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US Congress Republicans reverse plans to gut ethics committee

US Republicans have withdrawn a proposal to bring an independent ethics watchdog under the control of Congress members. Criticism for the move came not just from Democrats, but also from President-elect Donald Trump.

After significant backlash, including criticism from Republican President-elect Donald Trump, US House Republicans retracted their plans to gut an independent congressional ethics board on Tuesday.

On Monday night, House Republicans had voted to significantly restructure Congressional ethics oversight in a close-door meeting. They proposed to move control over ethics investigations against House members from an independent commission to lawmakers.

The proposition was not just criticized by Democrats and transparency advocates, but also controversial among Republicans.

Trump: 'Focus on tax reform'

In a statement on Twitter, Donald Trump criticized House Republicans for the proposal, saying that they should focus on other issues. 

During his campaign, Trump numerously stated that he planned to fight corruption, specifically that he wanted to "drain the swamp" of Washington's political elites. Trump, who lost the popular vote against Hillary Clinton but won the electoral college vote, will serve alongside a Congress where Republicans hold the majority in both chambers.

After Trump spoke out, House Republicans called an emergency meeting where lawmakers voted to withdraw the amendment from a vote scheduled for Tuesday. A broad package of other rule changes proposed by Republicans will likely pass on Tuesday, including an amendment that would give House Republicans tools to punish Democratic lawmakers for staging a protest in Congress such as last summer's sit-in over gun control.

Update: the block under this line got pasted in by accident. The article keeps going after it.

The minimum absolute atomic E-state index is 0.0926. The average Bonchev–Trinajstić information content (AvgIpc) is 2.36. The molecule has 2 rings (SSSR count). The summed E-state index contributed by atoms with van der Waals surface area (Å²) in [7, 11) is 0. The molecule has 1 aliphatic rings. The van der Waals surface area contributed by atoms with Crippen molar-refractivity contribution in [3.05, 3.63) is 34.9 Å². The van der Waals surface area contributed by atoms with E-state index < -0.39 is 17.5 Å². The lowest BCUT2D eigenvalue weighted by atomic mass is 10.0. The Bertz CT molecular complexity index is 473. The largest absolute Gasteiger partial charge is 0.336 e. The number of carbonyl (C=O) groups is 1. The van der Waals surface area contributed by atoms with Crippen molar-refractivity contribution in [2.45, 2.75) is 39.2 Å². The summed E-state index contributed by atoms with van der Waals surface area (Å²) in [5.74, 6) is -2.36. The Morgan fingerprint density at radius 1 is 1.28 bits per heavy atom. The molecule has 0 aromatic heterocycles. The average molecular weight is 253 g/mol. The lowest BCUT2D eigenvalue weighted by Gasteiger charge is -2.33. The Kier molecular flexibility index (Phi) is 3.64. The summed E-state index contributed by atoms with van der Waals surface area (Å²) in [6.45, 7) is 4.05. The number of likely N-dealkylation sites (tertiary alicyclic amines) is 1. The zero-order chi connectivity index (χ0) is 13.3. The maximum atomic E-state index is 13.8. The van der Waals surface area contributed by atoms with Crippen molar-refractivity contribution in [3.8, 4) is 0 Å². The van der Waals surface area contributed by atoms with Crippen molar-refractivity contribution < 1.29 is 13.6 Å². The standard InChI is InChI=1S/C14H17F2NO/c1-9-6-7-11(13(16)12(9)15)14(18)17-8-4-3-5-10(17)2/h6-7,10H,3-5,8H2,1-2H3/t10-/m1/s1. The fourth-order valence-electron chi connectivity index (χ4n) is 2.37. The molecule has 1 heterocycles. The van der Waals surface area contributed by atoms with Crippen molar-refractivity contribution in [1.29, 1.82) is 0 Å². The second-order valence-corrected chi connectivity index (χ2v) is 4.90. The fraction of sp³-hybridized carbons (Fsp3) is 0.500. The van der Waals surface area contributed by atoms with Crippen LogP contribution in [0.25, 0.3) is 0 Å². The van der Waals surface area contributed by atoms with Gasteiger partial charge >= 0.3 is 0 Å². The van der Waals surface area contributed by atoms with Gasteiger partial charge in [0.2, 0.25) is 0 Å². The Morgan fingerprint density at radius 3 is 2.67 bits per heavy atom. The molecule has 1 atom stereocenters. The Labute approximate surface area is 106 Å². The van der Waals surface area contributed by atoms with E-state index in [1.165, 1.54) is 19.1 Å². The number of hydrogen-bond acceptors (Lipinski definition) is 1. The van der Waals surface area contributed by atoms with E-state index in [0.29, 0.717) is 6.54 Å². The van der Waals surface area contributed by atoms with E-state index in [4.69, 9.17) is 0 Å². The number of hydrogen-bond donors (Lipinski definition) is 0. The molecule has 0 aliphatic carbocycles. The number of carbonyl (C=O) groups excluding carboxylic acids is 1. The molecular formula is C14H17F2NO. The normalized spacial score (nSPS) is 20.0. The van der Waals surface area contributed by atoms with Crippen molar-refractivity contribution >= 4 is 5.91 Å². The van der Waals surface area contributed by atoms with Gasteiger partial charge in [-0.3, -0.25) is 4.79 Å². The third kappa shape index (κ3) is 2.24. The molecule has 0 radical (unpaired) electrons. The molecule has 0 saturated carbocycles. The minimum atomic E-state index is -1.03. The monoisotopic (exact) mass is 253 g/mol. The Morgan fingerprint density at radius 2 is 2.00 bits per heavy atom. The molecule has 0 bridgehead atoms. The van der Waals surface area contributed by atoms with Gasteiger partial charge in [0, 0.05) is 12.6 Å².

Watch video 02:05

Miodrag Soric reports from Washington

Republican leaders against proposal

In all, 119 House Republicans had initially voted in favor of integrating the independent Office of Congressional Ethics (OCE) into the House Ethics Committee led by lawmakers. Meanwhile, 74 voted against it.

Republican House leaders, including Speaker Paul Ryan and Majority Leader Kevin McCarthy, had failed to sway their colleagues to vote against the measure.

Many House Republicans perceived the Office of Congressional Ethics as too intrusive. The restructured OCE would have be known as Office of Congressional Complaint Review and would have no longer allowed anonymous complaints against lawmakers.

Bob Goodlatte, a Representative from Virginia who sponsored the proposal, argued that the ethics watchdog would not be limited in pursuing its tasks under the new rules. "The OCE has a serious and important role in the House, and this amendment does nothing to impede their work," he said.

'Sweeping corruption under the rug'

Activists disputed Goodlatte's statements, saying that the new system would make it more difficult to hinder corruption. "We all know the so-called House Ethics Committee is worthless for anything other than a whitewash - sweeping corruption under the rug," Chris Carson, president of the League of Women Voters, said. "That's why the independent Office of Congressional Ethics has been so important."

Democratic Minority leader Nancy Pelosi said that the rule change would "functionally destroy" the OCE. The office was established under Pelosi's leadership by a Democratic House majority in 2008, after a number of corruption scandals had hit Congress.

"Republicans claim they want to 'drain the swamp,' but the night before the new Congress gets sworn in, the House GOP has eliminated the only independent ethics oversight of their actions," the California Democrat said in a statement. "Evidently, ethics are the first casualty of the new Republican Congress."

mb/rc (AP, AFP, Reuters)

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